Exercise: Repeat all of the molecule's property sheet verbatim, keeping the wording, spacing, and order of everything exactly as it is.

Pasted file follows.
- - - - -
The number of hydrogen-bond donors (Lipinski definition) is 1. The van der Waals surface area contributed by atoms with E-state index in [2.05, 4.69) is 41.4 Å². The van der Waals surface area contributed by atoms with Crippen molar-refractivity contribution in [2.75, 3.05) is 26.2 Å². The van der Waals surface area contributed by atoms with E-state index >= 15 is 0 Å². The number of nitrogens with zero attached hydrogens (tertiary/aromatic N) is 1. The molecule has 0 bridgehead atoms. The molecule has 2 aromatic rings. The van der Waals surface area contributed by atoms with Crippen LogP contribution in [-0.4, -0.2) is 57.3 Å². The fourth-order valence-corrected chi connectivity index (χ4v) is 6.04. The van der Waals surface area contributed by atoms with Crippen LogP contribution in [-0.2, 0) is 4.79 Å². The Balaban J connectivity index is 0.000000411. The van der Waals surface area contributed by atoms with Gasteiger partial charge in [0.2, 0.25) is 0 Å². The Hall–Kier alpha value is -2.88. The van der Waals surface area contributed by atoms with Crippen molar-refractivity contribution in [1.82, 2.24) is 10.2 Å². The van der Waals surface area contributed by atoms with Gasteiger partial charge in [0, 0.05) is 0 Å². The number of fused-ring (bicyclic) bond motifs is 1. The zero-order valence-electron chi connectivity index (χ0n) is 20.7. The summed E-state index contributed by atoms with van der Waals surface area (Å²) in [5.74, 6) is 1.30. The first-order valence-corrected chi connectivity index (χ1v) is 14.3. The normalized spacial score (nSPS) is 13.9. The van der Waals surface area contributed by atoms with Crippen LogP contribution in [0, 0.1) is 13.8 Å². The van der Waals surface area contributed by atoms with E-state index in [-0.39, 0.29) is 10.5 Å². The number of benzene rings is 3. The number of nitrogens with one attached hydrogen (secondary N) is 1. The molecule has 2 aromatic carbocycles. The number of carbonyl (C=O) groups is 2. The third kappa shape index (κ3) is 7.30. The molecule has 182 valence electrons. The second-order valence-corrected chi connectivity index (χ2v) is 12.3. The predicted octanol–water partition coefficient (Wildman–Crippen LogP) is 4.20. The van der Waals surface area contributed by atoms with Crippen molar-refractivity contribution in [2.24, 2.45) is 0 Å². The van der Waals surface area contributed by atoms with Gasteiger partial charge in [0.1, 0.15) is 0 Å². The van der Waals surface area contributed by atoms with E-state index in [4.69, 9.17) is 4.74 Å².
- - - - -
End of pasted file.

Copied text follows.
The number of hydrogen-bond donors (Lipinski definition) is 1. The van der Waals surface area contributed by atoms with E-state index in [2.05, 4.69) is 41.4 Å². The van der Waals surface area contributed by atoms with Crippen molar-refractivity contribution in [2.75, 3.05) is 26.2 Å². The van der Waals surface area contributed by atoms with E-state index >= 15 is 0 Å². The number of nitrogens with zero attached hydrogens (tertiary/aromatic N) is 1. The molecule has 0 bridgehead atoms. The molecule has 2 aromatic rings. The van der Waals surface area contributed by atoms with Crippen LogP contribution in [-0.4, -0.2) is 57.3 Å². The fourth-order valence-corrected chi connectivity index (χ4v) is 6.04. The van der Waals surface area contributed by atoms with Crippen LogP contribution in [-0.2, 0) is 4.79 Å². The Balaban J connectivity index is 0.000000411. The van der Waals surface area contributed by atoms with Gasteiger partial charge in [0.2, 0.25) is 0 Å². The Hall–Kier alpha value is -2.88. The van der Waals surface area contributed by atoms with Crippen molar-refractivity contribution in [1.82, 2.24) is 10.2 Å². The van der Waals surface area contributed by atoms with Gasteiger partial charge in [0, 0.05) is 0 Å². The number of fused-ring (bicyclic) bond motifs is 1. The zero-order valence-electron chi connectivity index (χ0n) is 20.7. The summed E-state index contributed by atoms with van der Waals surface area (Å²) in [5.74, 6) is 1.30. The first-order valence-corrected chi connectivity index (χ1v) is 14.3. The normalized spacial score (nSPS) is 13.9. The van der Waals surface area contributed by atoms with Crippen LogP contribution in [0, 0.1) is 13.8 Å². The van der Waals surface area contributed by atoms with E-state index in [-0.39, 0.29) is 10.5 Å². The number of benzene rings is 3. The number of nitrogens with one attached hydrogen (secondary N) is 1. The molecule has 2 aromatic carbocycles. The number of carbonyl (C=O) groups is 2. The third kappa shape index (κ3) is 7.30. The molecule has 182 valence electrons. The second-order valence-corrected chi connectivity index (χ2v) is 12.3. The predicted octanol–water partition coefficient (Wildman–Crippen LogP) is 4.20. The van der Waals surface area contributed by atoms with Crippen molar-refractivity contribution in [2.24, 2.45) is 0 Å². The van der Waals surface area contributed by atoms with Gasteiger partial charge in [0.1, 0.15) is 0 Å². The van der Waals surface area contributed by atoms with E-state index in [4.69, 9.17) is 4.74 Å².